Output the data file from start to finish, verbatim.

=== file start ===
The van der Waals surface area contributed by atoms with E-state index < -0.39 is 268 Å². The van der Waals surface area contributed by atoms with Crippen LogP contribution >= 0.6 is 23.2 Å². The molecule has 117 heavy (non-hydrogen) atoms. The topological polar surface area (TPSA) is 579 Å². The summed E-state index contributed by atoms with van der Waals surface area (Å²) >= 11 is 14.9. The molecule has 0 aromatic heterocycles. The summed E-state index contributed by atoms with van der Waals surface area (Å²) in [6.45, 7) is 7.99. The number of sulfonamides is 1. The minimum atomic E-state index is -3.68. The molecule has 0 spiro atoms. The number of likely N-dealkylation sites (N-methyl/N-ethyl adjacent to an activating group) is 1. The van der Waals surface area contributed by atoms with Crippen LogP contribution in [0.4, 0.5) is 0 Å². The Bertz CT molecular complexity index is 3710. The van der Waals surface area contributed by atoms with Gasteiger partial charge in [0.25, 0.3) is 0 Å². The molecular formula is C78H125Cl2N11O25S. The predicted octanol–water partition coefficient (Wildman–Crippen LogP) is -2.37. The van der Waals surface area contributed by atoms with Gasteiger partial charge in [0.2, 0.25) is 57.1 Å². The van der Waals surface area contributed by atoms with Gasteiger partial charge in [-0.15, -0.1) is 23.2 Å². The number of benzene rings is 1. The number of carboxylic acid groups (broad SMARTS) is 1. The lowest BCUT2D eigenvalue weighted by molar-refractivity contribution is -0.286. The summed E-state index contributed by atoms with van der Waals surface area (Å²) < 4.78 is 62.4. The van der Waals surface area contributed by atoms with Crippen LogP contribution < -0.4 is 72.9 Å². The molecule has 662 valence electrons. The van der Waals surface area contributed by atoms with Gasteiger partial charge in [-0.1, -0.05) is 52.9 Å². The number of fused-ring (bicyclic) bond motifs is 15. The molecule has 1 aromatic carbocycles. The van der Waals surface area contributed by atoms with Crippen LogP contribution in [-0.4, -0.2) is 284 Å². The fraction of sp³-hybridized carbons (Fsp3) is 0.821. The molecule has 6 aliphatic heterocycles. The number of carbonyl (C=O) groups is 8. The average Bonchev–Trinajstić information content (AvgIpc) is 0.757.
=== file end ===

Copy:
The van der Waals surface area contributed by atoms with E-state index < -0.39 is 268 Å². The van der Waals surface area contributed by atoms with Crippen LogP contribution >= 0.6 is 23.2 Å². The molecule has 117 heavy (non-hydrogen) atoms. The topological polar surface area (TPSA) is 579 Å². The summed E-state index contributed by atoms with van der Waals surface area (Å²) >= 11 is 14.9. The molecule has 0 aromatic heterocycles. The summed E-state index contributed by atoms with van der Waals surface area (Å²) in [6.45, 7) is 7.99. The number of sulfonamides is 1. The minimum atomic E-state index is -3.68. The molecule has 0 spiro atoms. The number of likely N-dealkylation sites (N-methyl/N-ethyl adjacent to an activating group) is 1. The van der Waals surface area contributed by atoms with Crippen LogP contribution in [0.4, 0.5) is 0 Å². The Bertz CT molecular complexity index is 3710. The van der Waals surface area contributed by atoms with Gasteiger partial charge in [0.25, 0.3) is 0 Å². The molecular formula is C78H125Cl2N11O25S. The predicted octanol–water partition coefficient (Wildman–Crippen LogP) is -2.37. The van der Waals surface area contributed by atoms with Gasteiger partial charge in [0.2, 0.25) is 57.1 Å². The van der Waals surface area contributed by atoms with Gasteiger partial charge in [-0.15, -0.1) is 23.2 Å². The number of benzene rings is 1. The number of carboxylic acid groups (broad SMARTS) is 1. The lowest BCUT2D eigenvalue weighted by molar-refractivity contribution is -0.286. The summed E-state index contributed by atoms with van der Waals surface area (Å²) < 4.78 is 62.4. The van der Waals surface area contributed by atoms with Crippen LogP contribution < -0.4 is 72.9 Å². The molecule has 662 valence electrons. The van der Waals surface area contributed by atoms with Gasteiger partial charge in [-0.1, -0.05) is 52.9 Å². The number of fused-ring (bicyclic) bond motifs is 15. The molecule has 1 aromatic carbocycles. The van der Waals surface area contributed by atoms with Crippen LogP contribution in [-0.4, -0.2) is 284 Å². The fraction of sp³-hybridized carbons (Fsp3) is 0.821. The molecule has 6 aliphatic heterocycles. The number of carbonyl (C=O) groups is 8. The average Bonchev–Trinajstić information content (AvgIpc) is 0.757.